I wake up feeling like it can’t possibly be time for this alarm to be blaring yet. But it’s 3 AM, after all, and I can hear the big temple bell ringing already. It’s time for the morning prayer service.
My schedule calls this the “dawn yebul” but I think they’ve missed the fact that it is still dark out, and won’t be dawn for at least two hours. A group of us foreigners – most of us, in fact – stumbles across the bridge over the stream that put me to sleep last night.
We approach the main hall, where the first door we try is locked. Finally we get in and grab a prayer mat. I nearly forget, in my tired state, to do the customary three deep bows before sitting down, but I remember at the last minute.
The service is about a half an hour, and consists of chanting (which they didn’t have an English translation for, so we don’t join in) and a series of deep bowing and kneeling. Afterwards, we all go back and take a nap – morning meditation isn’t until 5:30.
By 8 AM, the time I normally get up, we have done the morning prayer, had a nap, done a bunch of deep bowing and then a half hour of meditation, had a delicious vegetarian breakfast, and had another hour of free time. The day seems limitless and endless.
We sweep the courtyard, walking backwards and making aesthetically pleasing arcs. I try not to think about all the tourists that will walk over it and mess it up later. Or at least I try to think about it in a “beauty is fleeting” sort of way.
The next hour is devoted to walking meditation in the forest. It’s absolutely gorgeous up here at Geumsansa Temple, in the mountains above Jeonju, South Korea. But I’m not looking at the landscape, I’m looking at my feet, pouring all my concentration into them (thinking foot, foot, foot helps).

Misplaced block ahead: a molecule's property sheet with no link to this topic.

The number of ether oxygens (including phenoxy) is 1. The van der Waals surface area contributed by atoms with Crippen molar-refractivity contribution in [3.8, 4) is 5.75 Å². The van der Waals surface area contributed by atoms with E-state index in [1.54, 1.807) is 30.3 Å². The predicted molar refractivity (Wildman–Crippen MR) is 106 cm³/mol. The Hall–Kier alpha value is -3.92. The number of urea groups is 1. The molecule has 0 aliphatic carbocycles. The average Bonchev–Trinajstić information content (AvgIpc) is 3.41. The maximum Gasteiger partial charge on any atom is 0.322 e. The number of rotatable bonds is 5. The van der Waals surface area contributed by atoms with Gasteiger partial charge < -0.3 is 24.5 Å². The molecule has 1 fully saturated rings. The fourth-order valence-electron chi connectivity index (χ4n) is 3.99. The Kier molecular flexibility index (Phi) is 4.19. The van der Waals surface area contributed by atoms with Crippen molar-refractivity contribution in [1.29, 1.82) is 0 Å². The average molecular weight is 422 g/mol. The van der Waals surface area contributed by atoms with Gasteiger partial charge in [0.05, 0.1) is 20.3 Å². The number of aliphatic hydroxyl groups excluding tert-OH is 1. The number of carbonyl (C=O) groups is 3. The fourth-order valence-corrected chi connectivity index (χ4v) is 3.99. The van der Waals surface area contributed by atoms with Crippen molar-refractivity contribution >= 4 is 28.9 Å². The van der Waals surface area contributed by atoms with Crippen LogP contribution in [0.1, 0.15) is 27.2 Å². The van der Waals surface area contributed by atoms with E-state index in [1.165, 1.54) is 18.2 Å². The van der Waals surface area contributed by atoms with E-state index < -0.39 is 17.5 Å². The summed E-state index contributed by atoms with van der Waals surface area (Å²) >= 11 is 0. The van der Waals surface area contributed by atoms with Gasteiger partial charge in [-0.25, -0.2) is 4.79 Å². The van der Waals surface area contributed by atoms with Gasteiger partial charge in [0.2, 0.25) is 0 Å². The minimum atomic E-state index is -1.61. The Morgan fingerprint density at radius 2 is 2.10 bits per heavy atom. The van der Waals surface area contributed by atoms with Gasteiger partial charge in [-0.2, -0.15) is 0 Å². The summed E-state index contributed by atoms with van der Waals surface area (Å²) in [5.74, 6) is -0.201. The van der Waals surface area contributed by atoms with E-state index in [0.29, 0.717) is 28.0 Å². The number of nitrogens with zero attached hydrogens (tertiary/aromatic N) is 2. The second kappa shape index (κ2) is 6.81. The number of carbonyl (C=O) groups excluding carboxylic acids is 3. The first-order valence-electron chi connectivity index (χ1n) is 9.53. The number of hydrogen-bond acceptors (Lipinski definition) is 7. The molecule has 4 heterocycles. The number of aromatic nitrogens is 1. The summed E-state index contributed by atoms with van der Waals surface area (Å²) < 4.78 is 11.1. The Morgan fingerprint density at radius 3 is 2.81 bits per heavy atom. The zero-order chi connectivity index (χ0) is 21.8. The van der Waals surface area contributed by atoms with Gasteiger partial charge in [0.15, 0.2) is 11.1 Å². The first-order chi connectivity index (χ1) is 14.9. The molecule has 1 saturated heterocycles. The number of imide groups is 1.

When we’ve finished walking, we switch to sitting meditation. We’re just supposed to listen to the forest now, and it’s difficult for me not to fall asleep. The sounds of the three professional photographers that have been following us around help me stay awake. Meditation finished, we are arranged on some rocks by the river for a photo shoot. I think it will only take a minute so I get into the lotus position (something I’m not flexible enough for). But they don’t tell us to stop posing for 5 minutes, maybe more.
We have tea and ask the monk questions. Last night they told us this monk has a talk show on Buddhist TV. I like the way he is so open and inclusive. The question, “can people of other faiths pray here?” is met with “of course.”
All too soon, lunch is finished and it’s time to go home. I reflect on my short time here. Yesterday’s evening service and concert were wonderful. Today was full of quiet reflection. I loved being in the fresh mountain air and feeling closer to nature. I haven’t felt this spiritual (or more accurately, allowed myself to feel it) in years. The temple clothes were pretty comfortable, too.
Overall, my temple stay experience at Geumsansa Temple was wonderful. The photographers following us around to get shots for a new brochure were a little distracting, but not typical of the program. I can heartily recommend a temple stay for those of you with the time when you’re in Korea. It’s a great way to have an interesting cultural experience, and learn something about Buddhism while you’re at it.